“We just recently built two new arenas with the same technologies in mind,” Hewitt continues. “The systems are set up so that all water is recycled and brought back into the system to be re-used. We’ve installed LED lighting systems in all of our new buildings, and the lighting is done in such a way to harness natural light. We’ve built three new fire stations with the same systems in mind. We just finished a library and are constructing a new library with the same methodologies.
“We’ve got an initiative to convert all of the street lights in Haldimand County to LED; it’s a $2 million project. Our expected payback in terms of operational savings is six to seven years, and all of our fixtures will be completely converted within the next year – that’s a total of 3,000 fixtures. The life span of these fixtures is approximately 100,000 hours, and should last about 20 years, with a $4 million reduction in our operating costs.”
Hewitt adds that significant investment has also been put into the downtown cores of the five main population centers. “We’ve just recently completed downtown Dunnville; Hagersville is just finishing, this year; Caledonia has been completed, as well as Cayuga and Jarvis. So, all of those small communities have been re-faced,” he reports. “We’ve installed a program called the Community Partnership Program, which gives businesses the chance to reinvest in their buildings. For every dollar that they spend, we contribute 35 cents to help with the reinvigoration of facades, so that what they’re doing is in line, and consistent, with the type of investments that we’re putting into streetscaping or our downtowns.”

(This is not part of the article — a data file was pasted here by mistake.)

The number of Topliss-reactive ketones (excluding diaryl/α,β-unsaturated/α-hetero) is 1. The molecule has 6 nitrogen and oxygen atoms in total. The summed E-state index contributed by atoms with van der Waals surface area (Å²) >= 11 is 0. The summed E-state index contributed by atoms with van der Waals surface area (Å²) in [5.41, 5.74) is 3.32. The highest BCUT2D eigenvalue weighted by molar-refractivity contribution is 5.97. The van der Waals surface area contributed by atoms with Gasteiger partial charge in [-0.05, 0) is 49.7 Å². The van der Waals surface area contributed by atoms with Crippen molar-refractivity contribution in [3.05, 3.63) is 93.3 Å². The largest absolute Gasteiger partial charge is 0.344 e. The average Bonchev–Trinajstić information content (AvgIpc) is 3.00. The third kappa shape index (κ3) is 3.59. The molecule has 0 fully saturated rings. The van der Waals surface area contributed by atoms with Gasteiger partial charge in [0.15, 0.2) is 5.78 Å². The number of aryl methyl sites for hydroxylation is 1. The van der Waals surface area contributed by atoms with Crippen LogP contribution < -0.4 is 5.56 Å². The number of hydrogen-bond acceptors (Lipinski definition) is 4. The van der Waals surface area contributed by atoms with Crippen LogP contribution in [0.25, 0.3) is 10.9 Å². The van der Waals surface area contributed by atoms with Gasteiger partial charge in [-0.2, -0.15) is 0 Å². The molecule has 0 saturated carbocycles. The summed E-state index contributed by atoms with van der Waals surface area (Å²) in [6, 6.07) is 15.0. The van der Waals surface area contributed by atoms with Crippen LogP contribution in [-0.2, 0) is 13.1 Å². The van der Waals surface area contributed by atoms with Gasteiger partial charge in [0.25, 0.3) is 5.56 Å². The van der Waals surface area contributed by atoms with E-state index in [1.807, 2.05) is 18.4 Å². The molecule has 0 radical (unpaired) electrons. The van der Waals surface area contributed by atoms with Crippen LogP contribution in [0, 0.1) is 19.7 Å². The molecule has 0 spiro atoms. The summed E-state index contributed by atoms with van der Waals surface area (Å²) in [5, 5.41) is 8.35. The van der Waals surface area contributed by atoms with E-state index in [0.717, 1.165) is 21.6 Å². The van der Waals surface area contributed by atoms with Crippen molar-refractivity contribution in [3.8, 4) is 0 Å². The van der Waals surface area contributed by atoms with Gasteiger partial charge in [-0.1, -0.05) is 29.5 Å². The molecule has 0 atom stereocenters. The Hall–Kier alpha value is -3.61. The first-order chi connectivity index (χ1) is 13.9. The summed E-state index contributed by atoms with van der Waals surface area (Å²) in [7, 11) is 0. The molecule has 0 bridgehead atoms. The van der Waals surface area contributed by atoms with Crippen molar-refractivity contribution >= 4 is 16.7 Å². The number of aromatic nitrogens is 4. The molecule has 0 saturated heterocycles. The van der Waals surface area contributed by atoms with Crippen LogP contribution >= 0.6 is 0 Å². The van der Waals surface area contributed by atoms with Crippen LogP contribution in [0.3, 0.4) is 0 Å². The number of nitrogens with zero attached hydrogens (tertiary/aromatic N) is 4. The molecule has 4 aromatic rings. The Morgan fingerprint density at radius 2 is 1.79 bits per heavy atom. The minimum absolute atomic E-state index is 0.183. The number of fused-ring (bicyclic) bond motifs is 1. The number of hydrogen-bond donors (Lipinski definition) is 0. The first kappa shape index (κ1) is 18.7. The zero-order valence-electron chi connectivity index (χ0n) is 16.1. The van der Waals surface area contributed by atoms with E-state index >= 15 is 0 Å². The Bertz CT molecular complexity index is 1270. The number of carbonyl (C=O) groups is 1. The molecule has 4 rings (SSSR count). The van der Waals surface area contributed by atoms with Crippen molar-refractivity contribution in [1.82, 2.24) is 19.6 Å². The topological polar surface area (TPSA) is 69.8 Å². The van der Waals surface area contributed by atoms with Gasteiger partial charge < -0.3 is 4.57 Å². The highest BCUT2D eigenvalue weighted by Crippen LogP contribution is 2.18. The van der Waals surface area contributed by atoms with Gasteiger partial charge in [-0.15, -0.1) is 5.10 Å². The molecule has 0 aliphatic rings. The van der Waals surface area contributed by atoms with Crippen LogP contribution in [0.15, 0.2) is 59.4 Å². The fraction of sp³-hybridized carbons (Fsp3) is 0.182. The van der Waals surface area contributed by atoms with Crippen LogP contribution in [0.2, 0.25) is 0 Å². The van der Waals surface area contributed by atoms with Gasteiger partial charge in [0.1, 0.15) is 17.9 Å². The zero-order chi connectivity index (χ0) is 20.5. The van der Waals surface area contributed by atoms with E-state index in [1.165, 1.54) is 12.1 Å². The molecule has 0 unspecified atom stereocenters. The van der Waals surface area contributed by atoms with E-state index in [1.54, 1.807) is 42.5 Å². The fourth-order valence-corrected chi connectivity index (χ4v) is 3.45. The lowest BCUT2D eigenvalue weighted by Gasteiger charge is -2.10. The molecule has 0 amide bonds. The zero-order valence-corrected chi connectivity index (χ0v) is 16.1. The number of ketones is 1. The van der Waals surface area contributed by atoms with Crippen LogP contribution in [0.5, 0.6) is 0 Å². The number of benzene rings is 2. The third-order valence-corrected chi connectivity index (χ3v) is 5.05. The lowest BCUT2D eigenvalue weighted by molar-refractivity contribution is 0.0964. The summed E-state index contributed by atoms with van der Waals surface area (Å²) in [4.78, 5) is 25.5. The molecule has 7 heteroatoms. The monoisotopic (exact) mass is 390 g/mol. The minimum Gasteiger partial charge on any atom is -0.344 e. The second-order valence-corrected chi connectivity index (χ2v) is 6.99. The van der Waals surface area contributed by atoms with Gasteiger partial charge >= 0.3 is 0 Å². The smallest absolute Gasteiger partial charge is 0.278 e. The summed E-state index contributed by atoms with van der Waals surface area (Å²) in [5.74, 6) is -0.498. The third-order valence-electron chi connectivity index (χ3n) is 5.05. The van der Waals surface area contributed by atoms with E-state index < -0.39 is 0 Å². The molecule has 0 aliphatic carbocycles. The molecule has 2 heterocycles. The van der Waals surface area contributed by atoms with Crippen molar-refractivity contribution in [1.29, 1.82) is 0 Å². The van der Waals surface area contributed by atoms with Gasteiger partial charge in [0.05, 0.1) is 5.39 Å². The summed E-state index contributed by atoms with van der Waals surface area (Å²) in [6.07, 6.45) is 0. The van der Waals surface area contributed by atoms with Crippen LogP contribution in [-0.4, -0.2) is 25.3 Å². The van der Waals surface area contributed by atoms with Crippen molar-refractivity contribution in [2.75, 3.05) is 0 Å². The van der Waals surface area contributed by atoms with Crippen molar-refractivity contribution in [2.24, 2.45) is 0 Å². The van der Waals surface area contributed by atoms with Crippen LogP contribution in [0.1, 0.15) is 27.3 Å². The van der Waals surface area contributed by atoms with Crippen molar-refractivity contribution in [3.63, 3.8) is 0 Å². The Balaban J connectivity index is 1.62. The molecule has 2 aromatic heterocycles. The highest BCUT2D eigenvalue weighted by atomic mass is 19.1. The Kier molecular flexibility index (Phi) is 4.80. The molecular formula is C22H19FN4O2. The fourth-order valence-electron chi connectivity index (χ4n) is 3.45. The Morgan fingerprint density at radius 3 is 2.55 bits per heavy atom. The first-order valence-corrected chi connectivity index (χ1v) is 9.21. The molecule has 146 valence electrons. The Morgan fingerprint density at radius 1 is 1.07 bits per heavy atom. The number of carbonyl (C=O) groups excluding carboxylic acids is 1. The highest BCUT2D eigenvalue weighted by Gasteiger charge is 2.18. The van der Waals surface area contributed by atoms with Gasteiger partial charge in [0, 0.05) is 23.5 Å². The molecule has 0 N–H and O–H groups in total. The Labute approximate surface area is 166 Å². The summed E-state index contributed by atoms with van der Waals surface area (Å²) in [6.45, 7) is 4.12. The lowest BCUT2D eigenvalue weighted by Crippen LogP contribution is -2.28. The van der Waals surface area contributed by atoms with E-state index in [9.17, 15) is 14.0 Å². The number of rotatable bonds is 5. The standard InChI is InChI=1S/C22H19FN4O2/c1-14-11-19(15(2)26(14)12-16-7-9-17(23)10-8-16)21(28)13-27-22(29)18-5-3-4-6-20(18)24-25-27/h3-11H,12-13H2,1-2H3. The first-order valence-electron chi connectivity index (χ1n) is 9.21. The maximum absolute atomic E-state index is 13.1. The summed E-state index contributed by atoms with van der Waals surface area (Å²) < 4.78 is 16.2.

Serving as Haldimand County’s mayor for the past eight years, Hewitt says that he is most proud of the way his administration has balanced the use of tax dollars in a way that brought economic opportunity to the community. “Our credit rating has gone up four times in the past seven years to double-A,” he states. “We currently sit with three times the reserves of the average municipality in Ontario. And so, while we are spending a considerable amount of money in the communities, we’re still very well managed and financially sound. A lot of municipalities across the province are not in the same financial condition to be able to invest in their infrastructure and put dollars back in their communities. We’ve been able to leverage our investments, manage our assets, and do it in such a way that our taxes are still lower than the average and our reserves are considerably higher. It gives us a very good outlook for the future. We’re prepared and ready for it and Haldimand County is going to be a strong county for many years to come.”
“It’s a great place to raise your kids, a great place to play, and it’s still affordable,” Hewitt says in summation. “Cities like Toronto are becoming less of an option for young, start-up families and less and less attractive for those who don’t want to live in that type of environment. We still have that country feel with so many options available to us.”
Haldimand County, Ontario – it’s a grand experience.
AT A GLANCE
WHO: Haldimand County
WHAT: A single-tier municipality of 46,000
WHERE: On the Niagara Peninsula in Southern Ontario